When Bad Religion is not lamenting the entropy of faith, they are taking on what seems to be a rather characteristic target of 2004's punk offerings: the current man in the Oval Office. "There's a prophet on a mountain," declares Graffin in the opening line of "Let Them Eat War," a song easily identified by the repeated proclamation of its satirical title. "Can this be what they voted for?" (It would be all too easy for Bad Religion to follow up that particular lyric with something akin to "No, they voted for Gore." But again, the band elevates the song above such a clichéd and impotent stab; they are concerned not with the past, but the present, and the bleak future it appears to be shaping.)

Bushian policy is also the sacrificial lion of the album's catchy title track and "Boot Stamping On A Human Face Forever," a song which derives its title from George Orwell's dejected vision of the future. Though Orwell would make for a valuable resource in a song designed to denounce the Patriot Act, Bad Religion chooses instead to hold up the author's chilling illustration as a portent of what our society is destined to become should we continue to reject the views of those willing to question our governmental authorities: "With good books and looks on their side/And hearts bursting with national pride/They sang songs and went along for the ride and the other side complied." Notice how songwriters Graffin and Gurewitz shift the word "good" from the position immediately before "looks" (as would be expected) to the one preceding "books" suddenly, the band's distaste for theocracy briefly shares the spotlight with their other principal message. If you appreciate subtle turns of intellectual poetry such as this, you're likely to find The Empire Strikes First to be an absolute treasure.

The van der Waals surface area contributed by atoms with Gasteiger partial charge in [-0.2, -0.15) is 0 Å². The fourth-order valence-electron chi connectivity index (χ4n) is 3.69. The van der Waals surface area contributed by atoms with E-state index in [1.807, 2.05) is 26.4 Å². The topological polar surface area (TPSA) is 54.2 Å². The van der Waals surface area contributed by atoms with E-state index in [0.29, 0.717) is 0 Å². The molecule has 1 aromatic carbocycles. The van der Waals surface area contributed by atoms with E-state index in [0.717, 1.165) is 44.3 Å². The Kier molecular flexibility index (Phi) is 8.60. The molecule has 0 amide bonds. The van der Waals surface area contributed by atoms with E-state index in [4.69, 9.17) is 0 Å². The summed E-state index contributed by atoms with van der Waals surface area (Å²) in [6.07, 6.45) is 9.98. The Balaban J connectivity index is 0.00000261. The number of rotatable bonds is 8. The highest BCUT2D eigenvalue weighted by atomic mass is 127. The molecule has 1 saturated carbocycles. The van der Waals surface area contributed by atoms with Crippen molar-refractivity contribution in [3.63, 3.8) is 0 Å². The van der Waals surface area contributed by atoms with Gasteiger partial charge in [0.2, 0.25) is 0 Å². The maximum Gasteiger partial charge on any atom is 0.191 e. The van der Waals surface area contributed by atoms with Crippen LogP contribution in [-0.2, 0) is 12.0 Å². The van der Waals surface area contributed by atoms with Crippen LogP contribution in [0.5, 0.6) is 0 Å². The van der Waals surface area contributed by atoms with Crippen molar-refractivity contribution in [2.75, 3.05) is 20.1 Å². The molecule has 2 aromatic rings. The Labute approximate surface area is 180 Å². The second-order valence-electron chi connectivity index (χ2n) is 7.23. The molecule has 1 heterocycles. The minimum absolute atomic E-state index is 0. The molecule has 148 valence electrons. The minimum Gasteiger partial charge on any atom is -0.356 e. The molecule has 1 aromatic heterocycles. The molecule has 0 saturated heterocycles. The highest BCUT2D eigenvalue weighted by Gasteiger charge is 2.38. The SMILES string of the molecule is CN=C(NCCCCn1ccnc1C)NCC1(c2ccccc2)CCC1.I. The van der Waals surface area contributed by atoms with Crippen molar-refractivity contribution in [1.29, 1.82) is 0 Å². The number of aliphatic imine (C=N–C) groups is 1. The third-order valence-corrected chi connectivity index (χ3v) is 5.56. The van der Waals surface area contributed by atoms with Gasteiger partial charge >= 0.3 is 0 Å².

The album's catchiest song, "Los Angeles Is Burning," is the disc's sole attack on the nation's overzealous and exploitative media ("They're only trying to peddle reality," Graffin sings). And in a brilliant move, the record concludes with what is arguably its most emotional and poignant track, "Live Again (The Fall Of Man)." To attempt to attach a clear and definite meaning to this particular piece would be a great disservice to all of the listeners who, like me, are certain to wear out their rewind buttons as they quest to attach to its words their own particular purpose.

The Empire Strikes First is precisely what punk rock--and the United States of America--needs: a smartly-written, expertly-assembled political album that, rather than telling you what you should believe, brings certain views to the table and attempts to defend them without jumping down your throat. If you have a mind and a heart for that sort of thing, ownership of this album is almost your patriotic duty. Rarely does one come across a punk record that so urgently asks you to use not just your ears, but what's between them.